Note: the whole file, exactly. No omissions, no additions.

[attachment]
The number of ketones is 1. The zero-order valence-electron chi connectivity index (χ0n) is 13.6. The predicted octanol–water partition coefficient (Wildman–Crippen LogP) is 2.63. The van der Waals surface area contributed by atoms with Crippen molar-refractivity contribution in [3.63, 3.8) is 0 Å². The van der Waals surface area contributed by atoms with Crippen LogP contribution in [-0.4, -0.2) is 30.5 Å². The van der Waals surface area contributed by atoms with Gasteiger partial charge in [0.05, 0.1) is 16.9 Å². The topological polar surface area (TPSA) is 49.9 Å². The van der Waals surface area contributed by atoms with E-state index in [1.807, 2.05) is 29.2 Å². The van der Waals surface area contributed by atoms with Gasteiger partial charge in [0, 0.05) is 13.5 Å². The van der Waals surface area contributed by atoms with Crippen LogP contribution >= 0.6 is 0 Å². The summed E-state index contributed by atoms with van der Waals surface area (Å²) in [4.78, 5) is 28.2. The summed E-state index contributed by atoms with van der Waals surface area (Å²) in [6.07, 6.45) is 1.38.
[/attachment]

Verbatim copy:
The number of ketones is 1. The zero-order valence-electron chi connectivity index (χ0n) is 13.6. The predicted octanol–water partition coefficient (Wildman–Crippen LogP) is 2.63. The van der Waals surface area contributed by atoms with Crippen molar-refractivity contribution in [3.63, 3.8) is 0 Å². The van der Waals surface area contributed by atoms with Crippen LogP contribution in [-0.4, -0.2) is 30.5 Å². The van der Waals surface area contributed by atoms with Gasteiger partial charge in [0.05, 0.1) is 16.9 Å². The topological polar surface area (TPSA) is 49.9 Å². The van der Waals surface area contributed by atoms with E-state index in [1.807, 2.05) is 29.2 Å². The van der Waals surface area contributed by atoms with Gasteiger partial charge in [0, 0.05) is 13.5 Å². The van der Waals surface area contributed by atoms with Crippen LogP contribution >= 0.6 is 0 Å². The summed E-state index contributed by atoms with van der Waals surface area (Å²) in [4.78, 5) is 28.2. The summed E-state index contributed by atoms with van der Waals surface area (Å²) in [6.07, 6.45) is 1.38.